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Australia 2006
Directed by
Murali K. Thalluri
91 minutes
Rated R

Reviewed by
Bernard Hemingway
2.5 stars


Australian director Murali K. Thalluri was only 20 when he completed this his first feature which he not only wrote and directed but co-edited and co-produced and saw it premiere as an official selection at the 2006 Cannes Film Festival.  Credit where credit is due it must be acknowledged that 2;37 is an impressively well-made film, not just under the circumstances but in general.  Somewhat ironically however precisely because of its sophistication it feels more calculating than affecting.

Whereas typically Australian film-makers foreground the vernacular, Thalluri has carefully removed all reference to the context of his story.  Indeed if you turned the sound off you would readily think that you were watching an American film, one, as was noted by many reviewers, that has more than a passing resemblance to Gus Van Sant’s 2003 high school drama Elephant (2003).

Starting with a probable tragedy the film scrolls back to the beginning of the day and shows seven middle class teenagers, all of whom look far too old to be at high school and, all bar one, remarkably photogenic . The girls sport low-cut tops and ass-hugging jeans, the boys, bar that same one, are buffed and cool. Much of the film is given over to following this group as they conveniently cross paths in the school corridors where they seem to spend more time than the class room. Thalluri neatly uses cutaways from the main flashback action to black and white interview segments to develop his characters.  Gradually their stories, and existential problems aplenty, are revealed . Eating disorders, homophobia, teen pregnancy, unrequited desire and bullying of the male and female varieties are all there, with one particularly dark secret appearing late in the film as we move towards finding out whose blood was seeping out below the bathroom door.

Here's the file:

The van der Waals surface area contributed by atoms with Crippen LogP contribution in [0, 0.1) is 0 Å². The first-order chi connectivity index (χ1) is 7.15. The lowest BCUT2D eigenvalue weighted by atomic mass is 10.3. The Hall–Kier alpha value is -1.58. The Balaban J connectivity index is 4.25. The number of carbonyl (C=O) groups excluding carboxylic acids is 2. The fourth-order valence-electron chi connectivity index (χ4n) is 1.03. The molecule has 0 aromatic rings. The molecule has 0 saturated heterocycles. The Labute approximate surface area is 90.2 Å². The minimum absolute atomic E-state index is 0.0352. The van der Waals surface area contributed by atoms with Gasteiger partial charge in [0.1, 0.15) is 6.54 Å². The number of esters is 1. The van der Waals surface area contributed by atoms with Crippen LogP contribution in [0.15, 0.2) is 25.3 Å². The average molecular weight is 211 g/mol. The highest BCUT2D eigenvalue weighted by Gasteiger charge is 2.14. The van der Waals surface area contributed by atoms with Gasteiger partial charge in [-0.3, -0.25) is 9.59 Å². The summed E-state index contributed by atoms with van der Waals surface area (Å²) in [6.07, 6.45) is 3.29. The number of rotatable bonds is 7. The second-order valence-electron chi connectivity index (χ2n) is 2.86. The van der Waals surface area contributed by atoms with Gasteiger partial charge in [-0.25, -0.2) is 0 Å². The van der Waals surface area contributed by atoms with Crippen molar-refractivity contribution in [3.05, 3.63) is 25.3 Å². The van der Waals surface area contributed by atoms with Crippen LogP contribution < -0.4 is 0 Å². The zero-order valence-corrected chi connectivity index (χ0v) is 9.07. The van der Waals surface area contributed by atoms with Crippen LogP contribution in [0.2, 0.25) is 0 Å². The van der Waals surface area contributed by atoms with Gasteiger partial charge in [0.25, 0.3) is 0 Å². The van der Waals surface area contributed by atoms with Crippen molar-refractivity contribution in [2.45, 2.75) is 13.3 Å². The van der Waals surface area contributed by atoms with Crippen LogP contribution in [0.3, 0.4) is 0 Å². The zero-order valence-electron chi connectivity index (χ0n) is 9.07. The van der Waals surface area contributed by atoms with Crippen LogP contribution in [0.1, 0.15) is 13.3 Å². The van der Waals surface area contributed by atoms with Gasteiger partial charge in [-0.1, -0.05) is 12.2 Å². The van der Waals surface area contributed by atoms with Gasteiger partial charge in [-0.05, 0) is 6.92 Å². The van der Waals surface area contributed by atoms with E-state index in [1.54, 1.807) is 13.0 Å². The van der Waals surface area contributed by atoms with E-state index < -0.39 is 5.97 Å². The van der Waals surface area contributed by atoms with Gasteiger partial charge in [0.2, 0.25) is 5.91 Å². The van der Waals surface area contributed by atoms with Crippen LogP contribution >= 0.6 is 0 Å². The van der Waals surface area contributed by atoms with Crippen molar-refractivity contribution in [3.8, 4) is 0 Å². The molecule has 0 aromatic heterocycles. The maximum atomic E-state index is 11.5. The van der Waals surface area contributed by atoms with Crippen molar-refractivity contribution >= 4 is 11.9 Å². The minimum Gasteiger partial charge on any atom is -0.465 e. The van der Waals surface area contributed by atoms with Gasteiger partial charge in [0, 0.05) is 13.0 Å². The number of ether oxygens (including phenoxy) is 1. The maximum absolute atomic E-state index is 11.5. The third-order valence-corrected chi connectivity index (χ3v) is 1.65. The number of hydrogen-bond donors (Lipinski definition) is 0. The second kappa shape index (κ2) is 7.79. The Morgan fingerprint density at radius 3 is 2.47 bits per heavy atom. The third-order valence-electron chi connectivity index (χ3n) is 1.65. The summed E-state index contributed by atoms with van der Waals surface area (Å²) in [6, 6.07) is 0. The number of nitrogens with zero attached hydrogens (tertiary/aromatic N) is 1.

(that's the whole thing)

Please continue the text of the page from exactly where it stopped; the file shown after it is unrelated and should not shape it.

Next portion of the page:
Despite feeling at times too heavily-programmatic in its depiction of teen angst and stylistically too indebted to American teen films, Thalluri’s writing and directing are remarkably assured and his largely non-professional cast (Teresa Palmer, who does a fine job as Melody, is the only one with previous movie experience) are effective. 

Despite its good intentions, 2;37 lacks the emotional punch to appeal to a broad audience and will work best for a younger demographic who will be able to see themselves in the film. That is if they are not playing video games or watching American superhero movies.




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